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Fall 1999

Lilith examines programs for Jewish teenage girls, a new take on challenges to girls’ bodies and powerful kids books. Unsung heroines: Jewish women who fought for civil rights in 1960’s south.

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In This Issue

Lilith Feature

Noga

Selections from Israel's Feminist Magazine

Lilith Feature

Unsung Heroines of the ’60s

Jewish women who went south

Lilith Feature

A Whole New World for Girls

Lilith Feature

Unexpected Feminist Poems, from the Hebrew

More Articles

Sort by: Features | From the Editor | Voices | Reviews | Happening | All

Molly’s Christmas Dilemma

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It took almost ten years, a lot of begging, even more rationalizing, and finally an internship, but I got Molly. As I sit here, writing, I smooth her reddish-brown braids, fix her wire-rimmed glasses, look into her blue eyes, and try to remember how such a harmless little doll (or lack thereof) could make me so... Read more »

Embroidery As Prayer

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It was a surprise—my adventure in crewel embroidery. It started as a gesture to heal the loss of our pet hamster, Henry. My daughter had trained him to rub noses and shake hands. As she did her homework, he often fell asleep on her lap with all four pink paws straight up in the air.... Read more »

To My Country

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I have not sung you, my country,not brought glory to your namewith the great deeds of a heroor the spoils a battle yields.But on the shores of Jordanmy hands have planted a tree,and my feet have made a pathwaythrough your fields. Modest are the gifts I bring you,I know this, mother.Modest, I know, the offeringsof... Read more »

“Unborn”

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An unborn child is shaped like a locusttwo eyes like the excrement of a flytwo ears like the excrement of a flytwo arms like two reddish threads from the madder rootmouth thin as a hair, torso a lentil.If it is female, it is split like a grain of barley How does the unborn lie in its... Read more »

My Son Was Drafted

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My son was drafted. We visited him at the army base, in the desert,the desolation that tents and their ropes and tent-pegstry to make us forget. The whitewashed stones along the pathwere so blinding white-hot that I covered my eyeslike a Jewish woman lighting the Sabbath candles,I sot down on a stone near an empty tin can, and... Read more »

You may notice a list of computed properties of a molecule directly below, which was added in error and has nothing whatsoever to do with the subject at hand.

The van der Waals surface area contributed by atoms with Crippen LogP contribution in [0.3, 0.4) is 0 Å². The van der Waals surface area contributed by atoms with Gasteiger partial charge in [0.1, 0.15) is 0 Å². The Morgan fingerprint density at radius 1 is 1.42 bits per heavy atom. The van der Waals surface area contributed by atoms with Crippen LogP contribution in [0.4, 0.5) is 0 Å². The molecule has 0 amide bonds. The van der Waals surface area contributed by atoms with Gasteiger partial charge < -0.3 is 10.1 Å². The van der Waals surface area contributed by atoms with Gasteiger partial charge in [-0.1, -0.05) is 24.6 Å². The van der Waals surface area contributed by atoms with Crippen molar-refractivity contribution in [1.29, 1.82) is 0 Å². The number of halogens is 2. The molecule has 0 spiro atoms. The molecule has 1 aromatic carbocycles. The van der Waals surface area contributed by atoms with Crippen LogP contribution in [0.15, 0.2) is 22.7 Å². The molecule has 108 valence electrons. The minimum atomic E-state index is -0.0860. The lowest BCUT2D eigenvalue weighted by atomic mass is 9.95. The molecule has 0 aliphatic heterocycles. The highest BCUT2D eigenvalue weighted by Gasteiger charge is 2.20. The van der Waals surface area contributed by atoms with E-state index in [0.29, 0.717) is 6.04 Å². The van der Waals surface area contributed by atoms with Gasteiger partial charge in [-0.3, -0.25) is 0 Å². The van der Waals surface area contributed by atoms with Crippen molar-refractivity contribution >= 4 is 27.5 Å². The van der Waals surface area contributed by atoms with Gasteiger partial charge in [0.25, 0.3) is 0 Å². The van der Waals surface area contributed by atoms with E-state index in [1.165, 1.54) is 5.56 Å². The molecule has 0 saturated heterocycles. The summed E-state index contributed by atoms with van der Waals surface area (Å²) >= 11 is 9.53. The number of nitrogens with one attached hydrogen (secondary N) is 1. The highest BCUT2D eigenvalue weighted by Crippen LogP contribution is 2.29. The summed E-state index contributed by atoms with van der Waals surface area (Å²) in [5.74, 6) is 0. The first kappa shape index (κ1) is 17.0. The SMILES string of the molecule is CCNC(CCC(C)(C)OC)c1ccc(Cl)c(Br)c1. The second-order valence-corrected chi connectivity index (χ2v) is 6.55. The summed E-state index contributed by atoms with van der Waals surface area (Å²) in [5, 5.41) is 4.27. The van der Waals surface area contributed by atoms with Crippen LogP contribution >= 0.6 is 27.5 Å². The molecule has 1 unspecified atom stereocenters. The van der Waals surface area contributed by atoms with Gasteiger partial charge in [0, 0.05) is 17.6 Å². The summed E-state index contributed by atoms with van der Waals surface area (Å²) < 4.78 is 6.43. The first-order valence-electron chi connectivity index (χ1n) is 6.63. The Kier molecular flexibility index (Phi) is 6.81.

My Mother Was a Prophet

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My mother was a prophet and didn’t know it, Not like Miriam the Prophetess dancing with cymbals and tambourines, not like Deborah who sat under the palm tree and judged the people, not like Hulda who foretold the future, but my own private prophet, silent and stubborn. I am obliged to fulfill everything she said and I’m... Read more »

What Madeleine Albright Couldn’t Know

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An author who only recently discovered that her own parents were Jews illuminates how terrifying it can be to expose what has been hidden, and how tempting it is to let sleeping secrets lie.

Dolls to Live By

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I am nine years old. I am visiting with my friend Becca. She wants to show me a new toy, something “very special.” I am gleeful; Becca always has the best toys—and the most of them. As it seems she almost has the best toys like those featured on toy review sites like https://www.top9rated.com. She... Read more »

Girls and Food

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The organizations of Jewish life have developed a fascination with what girls do—or do not—eat. Ever since a blockbuster Kolot conference last year in Philadelphia on “Food, Body Image and Judaism,” offshoot workshops have taken place in hopes of bringing the message home. Other projects are also in the works: The Reform movement’s Union of... Read more »

Living Full Jewish Lives in a Barbie Doll World

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A psychotherapist offers a fascinating new take on the challenges to Jewish girls' bodies.

Violence in Teen Relationships

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You’re sitting in a darkened room listening to a recording of a nine year old beg a 911 operator to send help, to make his father stop beating his mother. This scene isn’t a bad dream: It was the opening moment of the November 1998 Teens on TRAC (Teen Relationship Abuse Conference), a day-long event... Read more »

BBG! Mind! Body! Attitude!